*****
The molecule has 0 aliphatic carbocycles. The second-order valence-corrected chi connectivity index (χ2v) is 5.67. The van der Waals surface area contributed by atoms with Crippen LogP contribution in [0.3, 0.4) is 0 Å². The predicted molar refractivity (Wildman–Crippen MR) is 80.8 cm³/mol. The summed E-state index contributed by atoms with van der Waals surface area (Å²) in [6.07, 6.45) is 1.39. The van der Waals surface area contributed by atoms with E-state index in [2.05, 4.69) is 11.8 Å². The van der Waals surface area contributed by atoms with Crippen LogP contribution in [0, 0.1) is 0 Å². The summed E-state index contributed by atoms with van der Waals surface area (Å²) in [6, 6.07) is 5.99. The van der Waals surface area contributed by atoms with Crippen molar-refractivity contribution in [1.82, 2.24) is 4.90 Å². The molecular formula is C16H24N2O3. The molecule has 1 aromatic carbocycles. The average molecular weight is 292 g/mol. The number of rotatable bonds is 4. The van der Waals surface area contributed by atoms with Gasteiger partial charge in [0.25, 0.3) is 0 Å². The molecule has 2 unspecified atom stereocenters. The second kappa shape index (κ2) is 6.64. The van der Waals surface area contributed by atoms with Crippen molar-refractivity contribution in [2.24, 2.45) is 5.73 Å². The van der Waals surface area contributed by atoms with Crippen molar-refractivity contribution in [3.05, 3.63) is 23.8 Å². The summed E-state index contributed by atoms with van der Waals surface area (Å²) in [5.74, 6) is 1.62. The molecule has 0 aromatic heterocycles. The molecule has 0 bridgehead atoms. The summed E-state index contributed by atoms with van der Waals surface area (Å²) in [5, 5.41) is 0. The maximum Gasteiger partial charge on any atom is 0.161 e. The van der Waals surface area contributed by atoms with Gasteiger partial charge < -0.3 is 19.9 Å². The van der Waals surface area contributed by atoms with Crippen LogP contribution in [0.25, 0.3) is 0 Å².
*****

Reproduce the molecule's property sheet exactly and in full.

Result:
The molecule has 0 aliphatic carbocycles. The second-order valence-corrected chi connectivity index (χ2v) is 5.67. The van der Waals surface area contributed by atoms with Crippen LogP contribution in [0.3, 0.4) is 0 Å². The predicted molar refractivity (Wildman–Crippen MR) is 80.8 cm³/mol. The summed E-state index contributed by atoms with van der Waals surface area (Å²) in [6.07, 6.45) is 1.39. The van der Waals surface area contributed by atoms with E-state index in [2.05, 4.69) is 11.8 Å². The van der Waals surface area contributed by atoms with Crippen LogP contribution in [0, 0.1) is 0 Å². The summed E-state index contributed by atoms with van der Waals surface area (Å²) in [6, 6.07) is 5.99. The van der Waals surface area contributed by atoms with Crippen molar-refractivity contribution in [1.82, 2.24) is 4.90 Å². The molecular formula is C16H24N2O3. The molecule has 1 aromatic carbocycles. The average molecular weight is 292 g/mol. The number of rotatable bonds is 4. The van der Waals surface area contributed by atoms with Gasteiger partial charge in [0.25, 0.3) is 0 Å². The molecule has 2 unspecified atom stereocenters. The second kappa shape index (κ2) is 6.64. The van der Waals surface area contributed by atoms with Crippen molar-refractivity contribution in [2.24, 2.45) is 5.73 Å². The van der Waals surface area contributed by atoms with Crippen molar-refractivity contribution in [3.05, 3.63) is 23.8 Å². The summed E-state index contributed by atoms with van der Waals surface area (Å²) in [5.74, 6) is 1.62. The molecule has 0 aromatic heterocycles. The molecule has 0 bridgehead atoms. The summed E-state index contributed by atoms with van der Waals surface area (Å²) in [5, 5.41) is 0. The maximum Gasteiger partial charge on any atom is 0.161 e. The van der Waals surface area contributed by atoms with Gasteiger partial charge < -0.3 is 19.9 Å². The van der Waals surface area contributed by atoms with Crippen LogP contribution in [0.25, 0.3) is 0 Å².